The patient’s symptoms included:
- Great difficulty raising his arm overhead.
- Significant pain and weakness in the shoulder.
- Intense pain at night that caused difficulty sleeping.
- Inability to raise arm above shoulder level.
The patient underwent a shoulder arthroscopy; which included removal of a bone spur above the tear and a rotator cuff repair. In our practice, we strive to restore the natural anatomy of the body in any surgical procedure. In this case, we used bio-absorbable anchors and sutures to re-attach the torn tendons to the anatomically correct location of the bone. Anatomic re-attachment helps promote healing and reduces the risk of subsequent injuries.
Following surgery, the patient was placed in a sling for 4 weeks and began physical therapy 3 weeks after surgery. We have seen great success in keeping the shoulder protected for 3-4 weeks following a rotator cuff repair. This allows the shoulder to heal and reduces the risk of repeat tears, shoulder weakness and decreased range of motion. In a recent study at the Center for Special Surgery, this was protocol confirmed as the preferred option to beginning physical therapy sooner. (Click to view full article from the Center for Special Surgery)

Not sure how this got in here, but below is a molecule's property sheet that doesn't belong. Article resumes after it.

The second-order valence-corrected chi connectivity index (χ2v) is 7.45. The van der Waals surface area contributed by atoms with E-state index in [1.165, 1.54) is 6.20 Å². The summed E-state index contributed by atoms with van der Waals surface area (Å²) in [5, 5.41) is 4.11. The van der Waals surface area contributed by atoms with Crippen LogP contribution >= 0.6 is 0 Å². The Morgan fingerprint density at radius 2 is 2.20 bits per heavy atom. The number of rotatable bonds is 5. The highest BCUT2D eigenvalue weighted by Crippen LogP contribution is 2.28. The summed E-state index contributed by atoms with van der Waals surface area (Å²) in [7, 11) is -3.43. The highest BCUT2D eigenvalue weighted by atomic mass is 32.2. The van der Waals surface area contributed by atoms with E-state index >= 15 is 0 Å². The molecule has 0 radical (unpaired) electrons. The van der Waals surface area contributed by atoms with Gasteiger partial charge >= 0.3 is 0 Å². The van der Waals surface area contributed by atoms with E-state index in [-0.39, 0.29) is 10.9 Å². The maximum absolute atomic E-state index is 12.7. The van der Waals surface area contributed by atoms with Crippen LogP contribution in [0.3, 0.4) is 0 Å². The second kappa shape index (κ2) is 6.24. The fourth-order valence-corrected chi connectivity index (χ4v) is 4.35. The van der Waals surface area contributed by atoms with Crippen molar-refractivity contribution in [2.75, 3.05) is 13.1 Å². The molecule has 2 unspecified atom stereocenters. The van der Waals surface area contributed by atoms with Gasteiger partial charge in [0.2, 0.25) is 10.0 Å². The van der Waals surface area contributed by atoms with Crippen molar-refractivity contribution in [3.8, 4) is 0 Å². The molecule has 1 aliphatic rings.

It is important to note that upon the conclusion of formal physical therapy, continued strength training at home is necessary to ensure a full recovery. Most rotator cuff repairs require a full year of healing before full strength returns. By being diligent and continuing a home-based strength training routine, a patient can increase his/her chances for a full recovery without any lingering symptoms. (Click here for some simple strength training exercises for the rotator cuff)
Our office specializes in injuries of the shoulders and knee. We treat each patient as an individual and carefully evaluate the best treatment plan in each case. If you would like to make an appointment, please call 973-300-1553 or visit www.advocareorthosportsmed.com to learn more.